Incentivizing the missing middle: Presentation by Dr. Heather Stephens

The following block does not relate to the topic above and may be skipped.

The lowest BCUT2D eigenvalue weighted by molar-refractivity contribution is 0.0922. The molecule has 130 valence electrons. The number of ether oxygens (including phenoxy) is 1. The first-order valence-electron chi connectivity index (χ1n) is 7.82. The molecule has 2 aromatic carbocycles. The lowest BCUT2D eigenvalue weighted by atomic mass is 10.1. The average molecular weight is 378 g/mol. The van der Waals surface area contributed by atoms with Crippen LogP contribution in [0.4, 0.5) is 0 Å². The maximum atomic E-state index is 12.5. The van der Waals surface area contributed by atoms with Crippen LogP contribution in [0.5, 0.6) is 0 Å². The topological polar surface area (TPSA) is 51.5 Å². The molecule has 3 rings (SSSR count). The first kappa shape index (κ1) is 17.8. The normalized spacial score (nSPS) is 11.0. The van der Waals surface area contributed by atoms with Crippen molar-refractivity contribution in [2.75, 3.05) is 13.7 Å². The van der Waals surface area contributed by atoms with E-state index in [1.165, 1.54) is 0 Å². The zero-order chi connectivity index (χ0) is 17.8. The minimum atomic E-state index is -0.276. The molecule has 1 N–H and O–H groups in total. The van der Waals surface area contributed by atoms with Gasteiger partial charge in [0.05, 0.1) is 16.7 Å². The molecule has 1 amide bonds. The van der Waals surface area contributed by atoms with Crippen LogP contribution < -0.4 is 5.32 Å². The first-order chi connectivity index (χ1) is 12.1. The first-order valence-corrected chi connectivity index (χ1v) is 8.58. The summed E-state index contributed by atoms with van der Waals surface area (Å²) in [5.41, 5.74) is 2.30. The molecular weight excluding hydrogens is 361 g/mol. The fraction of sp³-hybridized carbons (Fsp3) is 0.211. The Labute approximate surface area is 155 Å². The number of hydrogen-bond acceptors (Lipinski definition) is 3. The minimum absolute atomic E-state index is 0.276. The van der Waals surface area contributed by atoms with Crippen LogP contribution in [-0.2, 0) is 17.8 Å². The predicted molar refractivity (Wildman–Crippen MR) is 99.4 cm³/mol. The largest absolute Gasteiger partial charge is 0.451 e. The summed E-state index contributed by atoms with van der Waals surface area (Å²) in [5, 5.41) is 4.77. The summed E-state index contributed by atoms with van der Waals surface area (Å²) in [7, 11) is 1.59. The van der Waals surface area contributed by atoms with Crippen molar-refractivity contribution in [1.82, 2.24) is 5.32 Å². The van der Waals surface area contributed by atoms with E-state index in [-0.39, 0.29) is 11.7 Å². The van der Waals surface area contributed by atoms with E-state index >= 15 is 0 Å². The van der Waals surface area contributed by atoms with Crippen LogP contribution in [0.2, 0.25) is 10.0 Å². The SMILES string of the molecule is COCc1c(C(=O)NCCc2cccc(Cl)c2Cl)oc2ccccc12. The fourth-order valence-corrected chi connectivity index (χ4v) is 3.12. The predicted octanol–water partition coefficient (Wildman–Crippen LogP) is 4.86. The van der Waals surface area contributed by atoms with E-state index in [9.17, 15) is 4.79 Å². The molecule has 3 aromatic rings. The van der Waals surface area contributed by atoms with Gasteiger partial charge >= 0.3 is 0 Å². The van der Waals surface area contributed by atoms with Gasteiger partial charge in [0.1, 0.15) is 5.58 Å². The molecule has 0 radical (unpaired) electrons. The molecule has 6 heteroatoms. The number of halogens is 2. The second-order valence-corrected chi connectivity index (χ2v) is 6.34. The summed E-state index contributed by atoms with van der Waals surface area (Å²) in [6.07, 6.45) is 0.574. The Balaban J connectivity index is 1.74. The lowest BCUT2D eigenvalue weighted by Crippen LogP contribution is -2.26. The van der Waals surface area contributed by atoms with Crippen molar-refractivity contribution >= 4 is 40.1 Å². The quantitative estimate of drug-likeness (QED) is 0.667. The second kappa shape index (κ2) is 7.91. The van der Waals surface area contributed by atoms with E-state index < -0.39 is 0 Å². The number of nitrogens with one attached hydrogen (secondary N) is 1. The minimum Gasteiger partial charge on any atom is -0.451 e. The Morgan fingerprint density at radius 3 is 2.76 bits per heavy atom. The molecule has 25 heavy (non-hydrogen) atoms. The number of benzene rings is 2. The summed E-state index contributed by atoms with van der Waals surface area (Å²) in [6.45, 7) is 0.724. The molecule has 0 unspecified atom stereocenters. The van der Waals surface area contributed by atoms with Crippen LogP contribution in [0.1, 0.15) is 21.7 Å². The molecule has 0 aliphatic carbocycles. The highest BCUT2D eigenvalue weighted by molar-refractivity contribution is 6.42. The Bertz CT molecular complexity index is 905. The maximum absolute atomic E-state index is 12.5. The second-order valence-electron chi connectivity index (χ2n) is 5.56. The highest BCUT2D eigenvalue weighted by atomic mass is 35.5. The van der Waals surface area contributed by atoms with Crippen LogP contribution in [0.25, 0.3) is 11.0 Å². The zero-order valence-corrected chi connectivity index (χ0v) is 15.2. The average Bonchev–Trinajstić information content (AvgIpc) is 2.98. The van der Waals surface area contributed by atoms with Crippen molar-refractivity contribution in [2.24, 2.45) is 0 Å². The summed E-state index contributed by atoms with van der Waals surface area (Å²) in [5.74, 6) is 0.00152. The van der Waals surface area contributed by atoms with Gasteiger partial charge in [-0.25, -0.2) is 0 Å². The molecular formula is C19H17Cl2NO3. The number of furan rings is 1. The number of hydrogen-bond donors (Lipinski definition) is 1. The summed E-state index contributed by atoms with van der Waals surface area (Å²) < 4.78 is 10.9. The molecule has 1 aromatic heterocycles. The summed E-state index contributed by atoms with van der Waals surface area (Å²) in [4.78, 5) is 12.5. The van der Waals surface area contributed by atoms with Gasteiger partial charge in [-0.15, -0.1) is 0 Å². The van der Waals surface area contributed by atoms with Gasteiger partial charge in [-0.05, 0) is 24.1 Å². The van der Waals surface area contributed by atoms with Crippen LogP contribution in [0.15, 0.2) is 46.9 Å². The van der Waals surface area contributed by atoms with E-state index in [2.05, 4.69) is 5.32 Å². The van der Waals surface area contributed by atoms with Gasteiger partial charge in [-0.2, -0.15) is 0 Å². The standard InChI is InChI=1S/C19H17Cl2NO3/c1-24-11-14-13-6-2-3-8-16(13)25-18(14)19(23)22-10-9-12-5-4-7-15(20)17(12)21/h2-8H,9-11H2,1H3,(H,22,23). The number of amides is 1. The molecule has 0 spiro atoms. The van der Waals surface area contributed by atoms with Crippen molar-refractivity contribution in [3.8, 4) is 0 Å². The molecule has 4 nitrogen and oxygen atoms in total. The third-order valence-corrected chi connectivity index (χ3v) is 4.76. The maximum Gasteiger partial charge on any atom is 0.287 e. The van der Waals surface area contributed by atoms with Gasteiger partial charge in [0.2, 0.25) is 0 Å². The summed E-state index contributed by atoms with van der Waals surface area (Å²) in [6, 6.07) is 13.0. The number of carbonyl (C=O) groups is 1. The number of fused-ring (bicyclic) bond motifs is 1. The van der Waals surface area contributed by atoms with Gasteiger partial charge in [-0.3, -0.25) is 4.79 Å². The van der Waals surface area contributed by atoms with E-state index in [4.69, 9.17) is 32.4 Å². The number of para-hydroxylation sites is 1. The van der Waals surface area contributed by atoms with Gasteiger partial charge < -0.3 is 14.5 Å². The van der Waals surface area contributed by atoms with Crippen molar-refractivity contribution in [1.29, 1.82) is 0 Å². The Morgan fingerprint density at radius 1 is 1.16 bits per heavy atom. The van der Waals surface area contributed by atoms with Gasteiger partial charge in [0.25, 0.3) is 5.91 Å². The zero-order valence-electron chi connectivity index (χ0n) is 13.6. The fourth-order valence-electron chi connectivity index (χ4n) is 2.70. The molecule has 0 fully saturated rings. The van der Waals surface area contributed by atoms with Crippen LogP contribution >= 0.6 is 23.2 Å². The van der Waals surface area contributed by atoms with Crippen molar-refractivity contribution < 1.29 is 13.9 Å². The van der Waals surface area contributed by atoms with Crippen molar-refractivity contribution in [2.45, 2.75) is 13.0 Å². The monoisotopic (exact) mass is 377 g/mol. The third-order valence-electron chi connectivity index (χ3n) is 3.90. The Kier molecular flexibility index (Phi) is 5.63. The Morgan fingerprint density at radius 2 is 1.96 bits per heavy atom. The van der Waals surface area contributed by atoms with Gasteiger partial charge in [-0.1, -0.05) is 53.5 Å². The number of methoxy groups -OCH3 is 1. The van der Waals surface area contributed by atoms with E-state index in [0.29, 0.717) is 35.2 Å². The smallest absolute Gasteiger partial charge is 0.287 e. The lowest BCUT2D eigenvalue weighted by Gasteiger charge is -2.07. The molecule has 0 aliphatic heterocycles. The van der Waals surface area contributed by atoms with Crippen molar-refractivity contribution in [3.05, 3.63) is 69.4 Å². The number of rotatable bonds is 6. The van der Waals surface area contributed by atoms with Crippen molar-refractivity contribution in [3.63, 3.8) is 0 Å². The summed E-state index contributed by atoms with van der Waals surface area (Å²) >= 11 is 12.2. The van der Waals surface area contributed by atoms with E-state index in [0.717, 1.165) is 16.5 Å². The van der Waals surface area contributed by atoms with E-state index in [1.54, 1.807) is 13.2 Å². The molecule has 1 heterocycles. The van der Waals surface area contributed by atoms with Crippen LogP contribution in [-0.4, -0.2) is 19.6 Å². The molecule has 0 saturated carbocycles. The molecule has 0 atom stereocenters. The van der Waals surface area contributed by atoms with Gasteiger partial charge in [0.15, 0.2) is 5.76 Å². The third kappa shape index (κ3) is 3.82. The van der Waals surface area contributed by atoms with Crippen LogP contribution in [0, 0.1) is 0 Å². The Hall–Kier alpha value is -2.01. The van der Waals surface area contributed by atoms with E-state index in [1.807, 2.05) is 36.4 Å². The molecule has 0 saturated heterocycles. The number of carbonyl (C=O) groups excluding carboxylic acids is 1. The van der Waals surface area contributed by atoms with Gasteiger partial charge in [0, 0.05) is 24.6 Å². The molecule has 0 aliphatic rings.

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Abstract: The shrinking middle class and growing income polarization in the U.S. are increasingly issues of concern to policy makers and others. Economic development incentives are a key policy tool used at the state and local levels to promote local economic growth, and, presumably, to provide employment opportunities. However, these incentives may have unintended consequences that may be contributing to the decline of the middle class. We combine industry-level detail on incentives with proprietary county-level industry employment data and two methods for defining middle-class industries. Using an instrumental variable approach, we estimate how differential economic development policies affect middle class jobs. We find evidence that incentivizing creative-class and high-wage industries may be contributing to the hollowing out of the middle class. Without hurting employment in other industries, targeting working-class and middle-wage industries alleviates this trend, while reducing incentives on creative-class and high-wage industries could help increase working and middle-class employment.

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